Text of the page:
Wednesday, April 17th, 2019


Brain Teaser

"In a challenge to the idea that brain death is final, researchers have revived the disembodied brains of pigs four hours after the animals were slaughtered. Although the experiments stopped short of restoring consciousness, they raise questions about the ethics of the approach — and, more fundamentally, about the nature of death itself." Nature: Pig brains kept alive outside body for hours after death. Does this breakthrough move us closer to hog heaven or hell on earth? Christof Koch of the Allen Institute for Brain Science in Seattle explains that it's complicated: "For most of human history, death was very simple. Now, we have to question what is irreversible." (If your resurrection lasts for more than four hours...)


The McKinsey Way Cool?

"Its government is bankrupt and owes $74 billion to bondholders: a staggering sum that amounts to 99 percent of the island's gross national product, or $25,000 for each of its 3 million men, women, and children. It faces a vociferously hostile president, a stalemated and colonial relationship with Congress, entrenched local political dysfunction, and a bunch of angry creditors." Is the right move for Puerto Rico to do what a business might do and hire high priced consultants to powerpoint them in the right direction? We're about to find out. The country is spending a cool billion to learn The McKinsey Way to Save an Island.



"That means the US is partially culpable for the death and destruction of Saudi's enemies in the war — the Iranian-backed Houthi rebels — and the thousands of civilians who have been killed. In one particularly egregious incident, a coalition warplane hit a school bus last August with an American-made bomb, killing at least 40 children." Vox: Trump vetoes Congress's directive to end US involvement in bloody Saudi-led war in Yemen. (Serious decisions are being made, and unmade, while we obsess over the daily presidential tweets...)

+ Yahoo News: The U.S. military's 36 code-named operations in Africa.


Platformula for Disaster

"Supporting high-quality outlets would inevitably make it look like the platform was supporting liberals, which could lead to trouble in Washington, a town run mainly by conservatives." That is reason number 541,682 that platforms like Facebook can't be trusted to edit your news. It's also just one disturbing detail from Wired's in-depth investigation into 15 Months Of Fresh Hell Inside Facebook.


Want Protection from Predators? Prey.

"When Mulvaney took over, the fledgling C.F.P.B. was perhaps Washington's most feared financial regulator: It announced dozens of cases annually against abusive debt collectors, sloppy credit agencies and predatory lenders, and it was poised to force sweeping changes on the $30 billion payday-loan industry, one of the few corners of the financial world that operates free of federal regulation. What he left behind is an agency whose very mission is now a matter of bitter dispute. 'The bureau was constructed really deliberately to protect ordinary people,' says Lisa Donner, the head of Americans for Financial Reform. 'He's taken it apart — dismantled it, piece by piece, brick by brick.'" NYT Mag on Mick Mulvaney's Master Class in Destroying a Bureaucracy From Within. (Or how predatory lenders were enabled to become even more predatory by the very instititution created to protect people from them...)


Hypocritical Oath

WaPo on the latest opioid-related drug bust: "Dozens of medical professionals in five states were charged Wednesday with participating in the illegal prescribing of more than 32 million pain pills, including doctors who prosecutors said traded sex for prescriptions and a dentist who unnecessarily pulled teeth from patients to justify giving them opioids." From Assistant Attorney general Brian Benczkowski: "If these medical professionals behave like drug dealers, you can rest assured that the Justice Department is going to treat them like drug dealers." (Does that mean arresting low level dealers while leaving big players and failed policies in place?)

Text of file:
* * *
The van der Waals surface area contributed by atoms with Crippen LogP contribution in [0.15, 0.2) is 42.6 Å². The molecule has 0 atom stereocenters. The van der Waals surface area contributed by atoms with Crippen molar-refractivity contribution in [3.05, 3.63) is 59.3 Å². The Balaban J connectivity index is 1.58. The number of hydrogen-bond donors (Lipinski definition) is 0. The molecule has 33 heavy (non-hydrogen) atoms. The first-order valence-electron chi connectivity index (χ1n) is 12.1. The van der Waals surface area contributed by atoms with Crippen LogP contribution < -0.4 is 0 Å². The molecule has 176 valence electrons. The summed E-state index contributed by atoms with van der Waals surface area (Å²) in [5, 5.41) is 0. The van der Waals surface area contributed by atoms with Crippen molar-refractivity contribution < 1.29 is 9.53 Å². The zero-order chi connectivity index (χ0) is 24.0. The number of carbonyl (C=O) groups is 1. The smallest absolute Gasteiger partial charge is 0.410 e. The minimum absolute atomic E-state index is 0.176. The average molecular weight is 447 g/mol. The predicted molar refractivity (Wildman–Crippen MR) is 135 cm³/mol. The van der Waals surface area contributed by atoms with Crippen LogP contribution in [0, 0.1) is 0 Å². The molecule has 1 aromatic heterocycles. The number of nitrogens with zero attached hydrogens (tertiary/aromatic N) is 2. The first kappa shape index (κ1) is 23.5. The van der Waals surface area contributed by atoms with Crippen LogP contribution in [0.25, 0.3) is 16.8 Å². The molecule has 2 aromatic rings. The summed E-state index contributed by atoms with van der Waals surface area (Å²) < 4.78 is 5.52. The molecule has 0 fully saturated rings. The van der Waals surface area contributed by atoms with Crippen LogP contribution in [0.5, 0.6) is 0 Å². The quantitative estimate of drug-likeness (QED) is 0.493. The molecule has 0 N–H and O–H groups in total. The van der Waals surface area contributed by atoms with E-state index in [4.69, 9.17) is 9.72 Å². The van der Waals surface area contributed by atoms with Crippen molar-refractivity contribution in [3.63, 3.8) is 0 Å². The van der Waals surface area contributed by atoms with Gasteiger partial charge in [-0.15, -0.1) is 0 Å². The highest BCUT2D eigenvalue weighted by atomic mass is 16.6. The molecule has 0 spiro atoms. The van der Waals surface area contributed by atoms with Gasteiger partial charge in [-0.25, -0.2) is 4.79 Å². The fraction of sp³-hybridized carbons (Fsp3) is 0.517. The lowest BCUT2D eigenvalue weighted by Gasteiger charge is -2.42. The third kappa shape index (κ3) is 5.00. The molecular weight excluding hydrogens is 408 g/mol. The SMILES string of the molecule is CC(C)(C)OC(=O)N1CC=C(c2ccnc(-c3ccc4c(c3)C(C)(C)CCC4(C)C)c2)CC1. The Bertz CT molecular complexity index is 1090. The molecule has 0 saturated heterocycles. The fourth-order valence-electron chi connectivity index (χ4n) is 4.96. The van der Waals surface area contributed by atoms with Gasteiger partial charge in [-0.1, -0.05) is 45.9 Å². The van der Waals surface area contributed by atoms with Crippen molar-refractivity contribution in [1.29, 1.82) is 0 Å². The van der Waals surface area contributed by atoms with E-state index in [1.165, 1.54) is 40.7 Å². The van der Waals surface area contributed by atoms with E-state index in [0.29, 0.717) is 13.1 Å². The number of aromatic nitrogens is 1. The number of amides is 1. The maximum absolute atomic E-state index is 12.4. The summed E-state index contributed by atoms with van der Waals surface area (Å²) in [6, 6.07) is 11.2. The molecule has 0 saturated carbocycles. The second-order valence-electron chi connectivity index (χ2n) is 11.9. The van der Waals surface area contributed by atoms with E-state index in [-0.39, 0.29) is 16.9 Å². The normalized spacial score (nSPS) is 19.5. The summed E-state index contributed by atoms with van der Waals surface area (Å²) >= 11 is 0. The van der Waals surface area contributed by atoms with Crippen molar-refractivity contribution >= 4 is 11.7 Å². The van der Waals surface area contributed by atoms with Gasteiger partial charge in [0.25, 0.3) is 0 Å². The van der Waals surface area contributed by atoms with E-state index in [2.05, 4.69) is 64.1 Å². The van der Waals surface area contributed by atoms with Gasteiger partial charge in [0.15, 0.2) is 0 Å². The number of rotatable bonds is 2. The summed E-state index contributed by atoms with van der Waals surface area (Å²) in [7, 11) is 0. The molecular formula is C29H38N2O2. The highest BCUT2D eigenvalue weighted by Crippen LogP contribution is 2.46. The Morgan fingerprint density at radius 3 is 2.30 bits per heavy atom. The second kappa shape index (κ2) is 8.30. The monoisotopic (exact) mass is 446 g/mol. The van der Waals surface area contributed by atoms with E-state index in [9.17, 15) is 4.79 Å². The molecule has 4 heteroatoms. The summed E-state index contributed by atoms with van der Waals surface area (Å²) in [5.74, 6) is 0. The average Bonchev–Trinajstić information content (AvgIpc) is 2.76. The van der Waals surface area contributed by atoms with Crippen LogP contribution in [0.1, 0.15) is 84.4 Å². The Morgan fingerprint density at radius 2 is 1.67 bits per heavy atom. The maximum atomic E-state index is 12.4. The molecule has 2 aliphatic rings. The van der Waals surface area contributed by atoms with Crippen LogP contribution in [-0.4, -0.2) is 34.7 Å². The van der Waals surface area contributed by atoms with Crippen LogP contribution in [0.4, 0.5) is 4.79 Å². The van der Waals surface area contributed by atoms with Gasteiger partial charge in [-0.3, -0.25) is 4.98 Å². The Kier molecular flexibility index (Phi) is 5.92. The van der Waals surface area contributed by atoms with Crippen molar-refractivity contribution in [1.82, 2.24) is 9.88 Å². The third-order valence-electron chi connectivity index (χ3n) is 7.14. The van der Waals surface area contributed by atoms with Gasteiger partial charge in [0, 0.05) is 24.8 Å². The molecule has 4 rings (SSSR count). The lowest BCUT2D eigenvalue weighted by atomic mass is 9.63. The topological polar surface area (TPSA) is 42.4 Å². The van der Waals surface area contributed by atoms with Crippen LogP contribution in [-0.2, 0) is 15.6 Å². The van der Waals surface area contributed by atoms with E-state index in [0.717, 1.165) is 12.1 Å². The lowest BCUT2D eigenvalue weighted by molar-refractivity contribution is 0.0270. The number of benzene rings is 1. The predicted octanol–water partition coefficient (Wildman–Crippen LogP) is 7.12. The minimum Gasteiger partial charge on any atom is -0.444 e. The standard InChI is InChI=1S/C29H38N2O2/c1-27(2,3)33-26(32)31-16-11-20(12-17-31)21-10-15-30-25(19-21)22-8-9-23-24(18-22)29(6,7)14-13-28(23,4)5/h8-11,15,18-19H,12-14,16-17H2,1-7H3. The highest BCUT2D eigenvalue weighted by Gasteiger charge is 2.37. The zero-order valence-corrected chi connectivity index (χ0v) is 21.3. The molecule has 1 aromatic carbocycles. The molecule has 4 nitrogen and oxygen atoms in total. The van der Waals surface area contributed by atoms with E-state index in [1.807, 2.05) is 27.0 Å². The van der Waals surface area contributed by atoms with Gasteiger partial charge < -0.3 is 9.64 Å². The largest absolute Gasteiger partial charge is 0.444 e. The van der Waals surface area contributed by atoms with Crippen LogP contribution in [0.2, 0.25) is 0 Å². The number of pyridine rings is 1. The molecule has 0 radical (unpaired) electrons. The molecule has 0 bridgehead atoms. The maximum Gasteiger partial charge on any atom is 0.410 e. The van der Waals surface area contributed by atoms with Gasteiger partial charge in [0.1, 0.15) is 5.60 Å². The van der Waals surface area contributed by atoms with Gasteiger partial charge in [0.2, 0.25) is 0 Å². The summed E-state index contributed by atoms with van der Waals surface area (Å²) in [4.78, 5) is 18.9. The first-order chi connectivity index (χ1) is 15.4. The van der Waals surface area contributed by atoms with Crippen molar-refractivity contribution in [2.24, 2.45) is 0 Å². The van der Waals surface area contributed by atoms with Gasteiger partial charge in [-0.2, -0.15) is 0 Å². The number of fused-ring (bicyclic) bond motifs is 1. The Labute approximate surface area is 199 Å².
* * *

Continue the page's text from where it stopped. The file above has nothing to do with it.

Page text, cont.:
Tooth and Nail Biting

"When you're in the dentist's chair, the power imbalance between practitioner and patient becomes palpable. A masked figure looms over your recumbent body, wielding power tools and sharp metal instruments, doing things to your mouth you cannot see, asking you questions you cannot properly answer, and judging you all the while. The experience simultaneously invokes physical danger, emotional vulnerability, and mental limpness." The Atlantic with the truth about dentistry: It's much less scientific—and more prone to gratuitous procedures—than you may think. (You might want to hit the nitrous oxide before reading this one...)


Dorm Room With a View

"With taxes on an empty Vancouver home potentially adding up to 3 percent in annual levies, homeowners are rushing to lease their homes, according to real estate agents. That's leading to bargains in a city where the vacancy rate has been near zero percent." Bloomberg: College Kids Are Living Like Kings in Vancouver's Empty Mansions. Hopefully these kids won't get too (olivia) jaded...


No Clear Resolution

"A truck pulled up at Nick Memmo's East Freetown house last month bringing an unexpected delivery — and a dilemma. The delivery was a $2,700, 86-inch flat screen TV that Memmo hadn't ordered. The dilemma? Whether to keep it or send it back." Hint, Nick Memmo ended up getting hauled off to jail.


Bottom of the News

"Florida prosecutors said Wednesday they intend to release police surveillance videos of New England Patriots owner Robert Kraft and 24 other men allegedly paying for sex." (I'm not particularly religious, but, please god, no...)

+ The Time 100 Most Influential People. (This feature will always remain at the bottom of the news until I make the list...)

+ Forget Keanu. "The One" plays for the Houston Astros.